Review: 2016 Lexus GS

Review: 2016 Lexus GS
 

For what is arguably a small, niche brand, Lexus began the year in impressive fashion. First up came the launch of the sharper new RX. And more recently an upgraded version of the GS. I had the opportunity to spend a couple of days behind the wheel of the latest Lexus GS 200t. This new-generation GS is nicely positioned between the brand’s entry-level vehicle (the ES) and the flagship LS, with a significant change being the introduction of the 2-litre turbocharged 4-cylinder engine that you will also find in the IS and RC models.

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First impressions are always important, and in this case you immediately notice that the car has a more muscular, aggressive design. Those large, deep concave panels at the front — something that is quickly becoming a trademark for the Lexus brand — along with the recognisable spindle grille framed by satin-chrome trim and flanked by LED lights, make this particular vehicle stand out from the crowd. In its press release, Lexus describes the GS’s looks as a “bolder design”.

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I would take it a step further and say it’s a radical approach, which Lexus has managed to pull off without making the car appear garish. But the rear of the GS is definitely more subdued. Although the dual exhaust outlets — incorporated into a colour-coded lower bumper — tend to look more muscled, they are still understated. Step into the cabin and the craftsmanship and quality one associates and expects from Lexus is on display: classy leather (which incorporates a lot of double stitching), the horizontal sweep of the dashboard, a large 12.3-inch display screen and just the right number of knobs and switches to make you feel right at home.

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The vehicle is highly-specced when it comes to standard comfort features. To mention but a few: three-zone air-conditioning, metal finishes to the gear lever, air vents, door handles and switches, drive mode select and a navigation system. Our test vehicle came with an attractive interior combination of ivory and black hues. I had to wonder, though, whether it would still be as handsome after a few trips to get takeaways with a couple of kids in tow. If you want to play it safe, go for the all-black option. You would have to be pretty eagle-eyed to notice that the steering wheel of the new-generation GS has shrunk, but you still have regular features — such as cruise control and audio functions — a fingertip away.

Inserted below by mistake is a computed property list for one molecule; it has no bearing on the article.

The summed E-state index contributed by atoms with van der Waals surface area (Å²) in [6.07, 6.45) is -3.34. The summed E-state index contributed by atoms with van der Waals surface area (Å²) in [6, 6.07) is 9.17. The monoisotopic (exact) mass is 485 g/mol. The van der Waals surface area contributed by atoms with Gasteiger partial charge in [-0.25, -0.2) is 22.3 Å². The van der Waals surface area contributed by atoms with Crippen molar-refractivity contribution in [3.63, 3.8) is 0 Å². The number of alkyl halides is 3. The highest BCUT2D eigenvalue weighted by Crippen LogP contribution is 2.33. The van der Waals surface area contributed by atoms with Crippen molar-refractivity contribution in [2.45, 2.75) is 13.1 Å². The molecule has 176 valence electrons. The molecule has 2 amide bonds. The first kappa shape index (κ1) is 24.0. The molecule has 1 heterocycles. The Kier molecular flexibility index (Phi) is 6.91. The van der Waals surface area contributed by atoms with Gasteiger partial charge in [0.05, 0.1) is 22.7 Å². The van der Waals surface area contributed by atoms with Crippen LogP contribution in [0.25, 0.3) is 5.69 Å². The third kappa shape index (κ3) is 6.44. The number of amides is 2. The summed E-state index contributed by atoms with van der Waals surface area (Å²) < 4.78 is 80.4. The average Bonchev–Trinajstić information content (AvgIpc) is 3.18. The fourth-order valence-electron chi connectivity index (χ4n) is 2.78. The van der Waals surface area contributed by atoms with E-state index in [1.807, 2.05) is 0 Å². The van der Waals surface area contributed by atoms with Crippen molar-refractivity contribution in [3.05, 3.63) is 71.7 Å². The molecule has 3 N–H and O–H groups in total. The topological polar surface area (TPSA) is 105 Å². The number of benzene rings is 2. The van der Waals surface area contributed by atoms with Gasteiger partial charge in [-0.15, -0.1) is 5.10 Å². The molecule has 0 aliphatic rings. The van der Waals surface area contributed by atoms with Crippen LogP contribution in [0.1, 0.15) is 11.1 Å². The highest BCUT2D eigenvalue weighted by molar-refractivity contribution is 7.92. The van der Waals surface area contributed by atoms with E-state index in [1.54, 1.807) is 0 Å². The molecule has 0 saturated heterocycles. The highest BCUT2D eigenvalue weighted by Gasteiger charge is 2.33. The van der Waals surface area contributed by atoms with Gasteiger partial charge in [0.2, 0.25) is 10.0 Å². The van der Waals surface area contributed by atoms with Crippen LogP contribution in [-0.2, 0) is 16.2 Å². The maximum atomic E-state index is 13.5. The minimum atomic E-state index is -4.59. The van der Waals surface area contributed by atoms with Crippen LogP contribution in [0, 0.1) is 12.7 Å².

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The GS range’s new lineup is pretty straightforward: the only alternative to the GS 200t is the GS 350 F-Sport. The 450h model is no longer available. Unfortunately, my two days behind the wheel of the vehicle were largely spent just commuting to and from work. I say unfortunately because, as comfortable as it was with its many features, this particular midsize luxury sedan is crying out to be taken on a road trip. The car isn’t one to leap from the starting blocks the second you plant your foot — but then it’s not about robot-to-robot theatrics. It’s about refinement and enjoyment as you cruise along, quietly paddle-shifting through the eight gears. Cabin noise is greatly reduced thanks to sound-absorbing material used in the cabin.

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So you can kick back and enjoy the 12-speaker surround-sound system without any intrusion from the outside. Finding a comfortable driving position is also easy, with everything being electrically adjustable. The GS 200t has a claimed combined fuel consumption of around 8l/100km — enough to take to you Durban on one tank. Take it up another level to the range-topping GS 350 F-Sport and you can enjoy a more powerful engine; the F-Sport steering wheel; leather sport seats; 19- inch alloy wheels; adaptive variable suspension; rear spoiler; four-wheel active steer and the obligatory F-Sport badging. Competition for the GS 200t comes primarily from class-leading manufacturers such as Audi, with its A6, BMW’s 5-series and Mercedes-Benz’s E-Class. But, I must admit, the more I drive the models that Lexus produces, the more I admire what the company is about: producing luxury vehicles with an understated level of sophistication and refinement — but also with excellent safety features and technology that will keep the majority of motorists more than satisfied. There are no shortage of these elements in the new GS.

Lexus GS 200t EX
Engine: 1 998cc 4-cylinder
Power: 180kW at 5 800rpm
Torque: 380Nm at 1 640-4 400rpm
0-100km/h: 7.3sec
Top speed: 230km/h
Fuel consumption: 8l/ 100km (claimed/combined)
CO2: 186g/km
Price: R688 600

Lexus GS 350 F-Sport
Engine: 3 456cc V6
Power: 232kW at 6 400rpm
Torque: 380Nm at 4 800rpm
0-100km/h: 6sec
Top speed: 235km/h
Fuel consumption: 11.3l/100km (claimed/combined)
CO2: 262g/km
Price: R777 700

-Bruce Fraser